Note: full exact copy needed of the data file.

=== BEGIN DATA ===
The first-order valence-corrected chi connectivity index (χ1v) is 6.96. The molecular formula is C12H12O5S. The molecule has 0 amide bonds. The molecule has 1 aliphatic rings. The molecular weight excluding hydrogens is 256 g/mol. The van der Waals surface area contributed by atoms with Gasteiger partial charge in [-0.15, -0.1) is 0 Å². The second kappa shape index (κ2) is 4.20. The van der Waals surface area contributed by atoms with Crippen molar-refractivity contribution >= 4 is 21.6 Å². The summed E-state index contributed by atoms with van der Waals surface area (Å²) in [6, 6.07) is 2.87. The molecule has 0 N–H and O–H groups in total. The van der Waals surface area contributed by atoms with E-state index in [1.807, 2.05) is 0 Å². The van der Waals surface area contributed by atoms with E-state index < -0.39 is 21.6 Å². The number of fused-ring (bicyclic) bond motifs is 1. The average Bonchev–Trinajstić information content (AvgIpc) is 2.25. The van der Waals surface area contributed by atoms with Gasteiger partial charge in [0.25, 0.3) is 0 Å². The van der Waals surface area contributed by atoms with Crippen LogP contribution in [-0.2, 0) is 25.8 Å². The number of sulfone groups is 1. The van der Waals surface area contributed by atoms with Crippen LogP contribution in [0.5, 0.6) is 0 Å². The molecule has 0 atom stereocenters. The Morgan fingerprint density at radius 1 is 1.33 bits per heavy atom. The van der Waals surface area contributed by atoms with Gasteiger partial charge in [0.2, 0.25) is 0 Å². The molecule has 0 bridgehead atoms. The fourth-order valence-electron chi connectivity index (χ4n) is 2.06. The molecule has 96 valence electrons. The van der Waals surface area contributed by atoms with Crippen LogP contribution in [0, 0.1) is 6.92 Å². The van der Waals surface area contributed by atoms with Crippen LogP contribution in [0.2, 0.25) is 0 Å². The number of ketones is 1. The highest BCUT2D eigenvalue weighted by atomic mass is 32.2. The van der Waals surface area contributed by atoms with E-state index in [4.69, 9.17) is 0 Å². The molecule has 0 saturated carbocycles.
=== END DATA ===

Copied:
The first-order valence-corrected chi connectivity index (χ1v) is 6.96. The molecular formula is C12H12O5S. The molecule has 0 amide bonds. The molecule has 1 aliphatic rings. The molecular weight excluding hydrogens is 256 g/mol. The van der Waals surface area contributed by atoms with Gasteiger partial charge in [-0.15, -0.1) is 0 Å². The second kappa shape index (κ2) is 4.20. The van der Waals surface area contributed by atoms with Crippen molar-refractivity contribution >= 4 is 21.6 Å². The summed E-state index contributed by atoms with van der Waals surface area (Å²) in [6, 6.07) is 2.87. The molecule has 0 N–H and O–H groups in total. The van der Waals surface area contributed by atoms with E-state index in [1.807, 2.05) is 0 Å². The van der Waals surface area contributed by atoms with E-state index < -0.39 is 21.6 Å². The number of fused-ring (bicyclic) bond motifs is 1. The average Bonchev–Trinajstić information content (AvgIpc) is 2.25. The van der Waals surface area contributed by atoms with Gasteiger partial charge in [0.25, 0.3) is 0 Å². The van der Waals surface area contributed by atoms with Crippen LogP contribution in [-0.2, 0) is 25.8 Å². The number of sulfone groups is 1. The van der Waals surface area contributed by atoms with Crippen LogP contribution in [0.5, 0.6) is 0 Å². The molecule has 0 atom stereocenters. The Morgan fingerprint density at radius 1 is 1.33 bits per heavy atom. The van der Waals surface area contributed by atoms with Gasteiger partial charge in [0.2, 0.25) is 0 Å². The molecule has 0 bridgehead atoms. The fourth-order valence-electron chi connectivity index (χ4n) is 2.06. The molecule has 96 valence electrons. The van der Waals surface area contributed by atoms with Crippen LogP contribution in [0, 0.1) is 6.92 Å². The van der Waals surface area contributed by atoms with Crippen LogP contribution in [0.2, 0.25) is 0 Å². The number of ketones is 1. The highest BCUT2D eigenvalue weighted by atomic mass is 32.2. The van der Waals surface area contributed by atoms with E-state index in [4.69, 9.17) is 0 Å². The molecule has 0 saturated carbocycles.